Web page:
Many have vested interests in the perpetuation of looting in order to feed the demand for antiquities. Recognizing the deleterious effects of looting, most states have implemented national laws which protect their archaeological resources, or have signed international conventions designed to create cooperative agreements between market nations and those rich in archaeological resources. Can legal restrictions work to protect the cultural heritage of a country or region, or are market forces too strong to overcome the incentives to loot? Do market nations perpetuate looting through weak laws and ineffectual political support for international conventions and reciprocal agreements? Are inadequate policies and laws an additional component of deeply embedded structural inequities that privilege the interests of powerful industrial nations over those of economically disadvantaged nation states? In this session participants present case studies and discussions about looting: the effects of such practices, creative solutions to looting, the efficacy of laws (local, national and international), and efforts to ameliorate the destruction of the landscape.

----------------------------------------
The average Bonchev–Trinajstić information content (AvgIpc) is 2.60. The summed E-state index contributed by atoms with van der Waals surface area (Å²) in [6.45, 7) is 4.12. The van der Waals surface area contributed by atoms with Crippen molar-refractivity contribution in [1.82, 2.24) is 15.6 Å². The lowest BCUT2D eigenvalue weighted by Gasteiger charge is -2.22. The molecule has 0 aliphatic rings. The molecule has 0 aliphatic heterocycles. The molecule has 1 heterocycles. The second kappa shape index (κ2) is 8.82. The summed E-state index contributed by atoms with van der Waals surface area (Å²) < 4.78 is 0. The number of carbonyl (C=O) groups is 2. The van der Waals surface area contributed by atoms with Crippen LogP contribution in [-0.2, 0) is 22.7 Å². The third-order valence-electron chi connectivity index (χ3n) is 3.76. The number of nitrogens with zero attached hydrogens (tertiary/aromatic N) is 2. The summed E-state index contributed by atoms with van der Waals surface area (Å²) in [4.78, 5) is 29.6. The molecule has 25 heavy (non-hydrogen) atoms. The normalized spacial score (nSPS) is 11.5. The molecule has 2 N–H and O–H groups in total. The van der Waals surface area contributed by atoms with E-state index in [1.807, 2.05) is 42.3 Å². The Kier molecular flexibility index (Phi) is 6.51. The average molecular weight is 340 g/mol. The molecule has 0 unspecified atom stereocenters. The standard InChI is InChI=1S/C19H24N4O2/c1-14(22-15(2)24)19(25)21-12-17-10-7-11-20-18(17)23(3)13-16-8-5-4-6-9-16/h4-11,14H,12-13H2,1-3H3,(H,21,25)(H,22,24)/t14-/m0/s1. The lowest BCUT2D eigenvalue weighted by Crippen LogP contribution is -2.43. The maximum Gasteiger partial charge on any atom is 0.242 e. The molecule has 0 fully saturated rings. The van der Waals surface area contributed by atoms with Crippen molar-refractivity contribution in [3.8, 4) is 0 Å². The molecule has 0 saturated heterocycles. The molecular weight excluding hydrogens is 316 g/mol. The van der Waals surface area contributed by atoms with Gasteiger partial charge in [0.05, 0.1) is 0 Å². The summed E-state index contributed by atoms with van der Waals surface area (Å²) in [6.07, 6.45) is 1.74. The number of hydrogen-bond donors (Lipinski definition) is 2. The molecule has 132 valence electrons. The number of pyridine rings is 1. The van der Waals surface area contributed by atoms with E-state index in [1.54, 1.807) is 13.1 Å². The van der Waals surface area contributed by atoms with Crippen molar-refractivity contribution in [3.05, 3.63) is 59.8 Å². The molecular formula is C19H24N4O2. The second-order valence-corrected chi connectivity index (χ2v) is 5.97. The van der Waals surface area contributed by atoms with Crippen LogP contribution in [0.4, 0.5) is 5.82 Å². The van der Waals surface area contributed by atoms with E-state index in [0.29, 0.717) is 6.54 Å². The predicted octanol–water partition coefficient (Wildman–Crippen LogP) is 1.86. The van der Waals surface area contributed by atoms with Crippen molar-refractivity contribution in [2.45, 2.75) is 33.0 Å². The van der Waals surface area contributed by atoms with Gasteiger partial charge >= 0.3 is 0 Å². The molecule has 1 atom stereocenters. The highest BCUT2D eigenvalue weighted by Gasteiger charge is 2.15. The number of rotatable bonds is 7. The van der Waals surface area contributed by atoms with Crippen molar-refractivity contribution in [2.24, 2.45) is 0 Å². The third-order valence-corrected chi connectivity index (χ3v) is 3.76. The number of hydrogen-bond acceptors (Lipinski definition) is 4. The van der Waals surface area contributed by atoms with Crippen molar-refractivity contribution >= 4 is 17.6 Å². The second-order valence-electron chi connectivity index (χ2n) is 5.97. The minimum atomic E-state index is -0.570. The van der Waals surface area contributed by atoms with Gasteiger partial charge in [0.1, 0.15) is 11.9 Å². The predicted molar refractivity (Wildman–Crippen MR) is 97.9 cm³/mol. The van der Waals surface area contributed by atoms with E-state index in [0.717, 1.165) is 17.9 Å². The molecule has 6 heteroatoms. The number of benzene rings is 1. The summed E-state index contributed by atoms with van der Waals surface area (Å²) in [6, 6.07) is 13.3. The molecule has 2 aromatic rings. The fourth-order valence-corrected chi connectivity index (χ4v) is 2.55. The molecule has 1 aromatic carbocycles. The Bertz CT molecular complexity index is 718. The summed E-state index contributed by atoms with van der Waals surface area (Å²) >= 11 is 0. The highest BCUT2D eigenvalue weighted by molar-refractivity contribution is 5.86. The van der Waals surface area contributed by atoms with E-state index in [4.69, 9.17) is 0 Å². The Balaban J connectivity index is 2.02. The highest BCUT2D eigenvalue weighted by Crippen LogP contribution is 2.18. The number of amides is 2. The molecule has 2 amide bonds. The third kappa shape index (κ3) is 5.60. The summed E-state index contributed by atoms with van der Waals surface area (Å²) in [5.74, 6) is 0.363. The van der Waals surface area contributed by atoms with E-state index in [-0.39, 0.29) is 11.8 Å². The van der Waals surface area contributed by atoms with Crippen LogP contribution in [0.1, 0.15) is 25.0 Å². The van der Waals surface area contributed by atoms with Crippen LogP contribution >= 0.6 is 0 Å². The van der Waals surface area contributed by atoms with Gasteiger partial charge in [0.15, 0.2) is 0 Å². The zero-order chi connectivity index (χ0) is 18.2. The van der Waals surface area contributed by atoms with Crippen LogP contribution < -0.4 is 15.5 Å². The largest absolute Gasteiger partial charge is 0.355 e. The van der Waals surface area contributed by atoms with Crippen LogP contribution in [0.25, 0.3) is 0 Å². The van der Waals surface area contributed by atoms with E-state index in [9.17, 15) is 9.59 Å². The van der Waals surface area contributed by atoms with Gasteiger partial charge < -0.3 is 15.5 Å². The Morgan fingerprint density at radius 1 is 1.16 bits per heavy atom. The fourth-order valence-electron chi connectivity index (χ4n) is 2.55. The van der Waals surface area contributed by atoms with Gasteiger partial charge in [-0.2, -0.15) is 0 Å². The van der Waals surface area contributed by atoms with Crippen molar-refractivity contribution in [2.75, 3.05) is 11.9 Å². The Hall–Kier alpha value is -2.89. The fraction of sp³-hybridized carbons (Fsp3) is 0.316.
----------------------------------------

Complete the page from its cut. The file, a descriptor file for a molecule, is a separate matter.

Department of Anthropology
Department of Sustainable Tourism, Director
Department of Anthropology
The Iron Age II-III in the region between Cilicia and the Sinai is characterized by small polities, lands peripheral to an Assyrian imperial core on the Tigris. These Levantine polities underwent significant changes in their relations to the superpower of the day, but also in the relations between each other. Their dependence on Assyria could vacillate from inclusion in the Assyrian provincial system to semi-dependent client states to half-autonomous entities that were under constant threat, to outright revolt against Assyria. Their internal relations varied between being unified in resistance against the ancient superpower to each one trying to win over the sympathies of the Assyrian core, thus working against each other.